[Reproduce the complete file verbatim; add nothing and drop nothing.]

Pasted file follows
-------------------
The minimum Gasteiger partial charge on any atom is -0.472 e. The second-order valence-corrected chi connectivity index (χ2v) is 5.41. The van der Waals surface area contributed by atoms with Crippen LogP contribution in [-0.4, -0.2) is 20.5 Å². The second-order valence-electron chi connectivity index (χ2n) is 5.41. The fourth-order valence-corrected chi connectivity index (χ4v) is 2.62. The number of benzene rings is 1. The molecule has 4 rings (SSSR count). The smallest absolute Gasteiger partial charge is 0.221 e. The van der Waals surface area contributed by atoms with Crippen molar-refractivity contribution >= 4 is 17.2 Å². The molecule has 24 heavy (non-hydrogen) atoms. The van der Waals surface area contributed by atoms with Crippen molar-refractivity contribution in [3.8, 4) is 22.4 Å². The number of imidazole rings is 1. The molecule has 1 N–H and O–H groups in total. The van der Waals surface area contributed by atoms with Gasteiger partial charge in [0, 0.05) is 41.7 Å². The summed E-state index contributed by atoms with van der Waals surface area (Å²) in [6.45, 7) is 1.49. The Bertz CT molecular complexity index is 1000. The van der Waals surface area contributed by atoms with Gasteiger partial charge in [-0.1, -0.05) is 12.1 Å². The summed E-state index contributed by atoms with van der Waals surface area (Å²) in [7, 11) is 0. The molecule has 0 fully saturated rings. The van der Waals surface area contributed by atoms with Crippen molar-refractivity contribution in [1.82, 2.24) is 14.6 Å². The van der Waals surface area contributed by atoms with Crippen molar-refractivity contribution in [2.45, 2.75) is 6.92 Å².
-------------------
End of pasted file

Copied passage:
The minimum Gasteiger partial charge on any atom is -0.472 e. The second-order valence-corrected chi connectivity index (χ2v) is 5.41. The van der Waals surface area contributed by atoms with Crippen LogP contribution in [-0.4, -0.2) is 20.5 Å². The second-order valence-electron chi connectivity index (χ2n) is 5.41. The fourth-order valence-corrected chi connectivity index (χ4v) is 2.62. The number of benzene rings is 1. The molecule has 4 rings (SSSR count). The smallest absolute Gasteiger partial charge is 0.221 e. The van der Waals surface area contributed by atoms with Crippen molar-refractivity contribution >= 4 is 17.2 Å². The molecule has 24 heavy (non-hydrogen) atoms. The van der Waals surface area contributed by atoms with Crippen molar-refractivity contribution in [3.8, 4) is 22.4 Å². The number of imidazole rings is 1. The molecule has 1 N–H and O–H groups in total. The van der Waals surface area contributed by atoms with Gasteiger partial charge in [0, 0.05) is 41.7 Å². The summed E-state index contributed by atoms with van der Waals surface area (Å²) in [6.45, 7) is 1.49. The Bertz CT molecular complexity index is 1000. The van der Waals surface area contributed by atoms with Gasteiger partial charge in [-0.1, -0.05) is 12.1 Å². The summed E-state index contributed by atoms with van der Waals surface area (Å²) in [7, 11) is 0. The molecule has 0 fully saturated rings. The van der Waals surface area contributed by atoms with Crippen molar-refractivity contribution in [1.82, 2.24) is 14.6 Å². The van der Waals surface area contributed by atoms with Crippen molar-refractivity contribution in [2.45, 2.75) is 6.92 Å².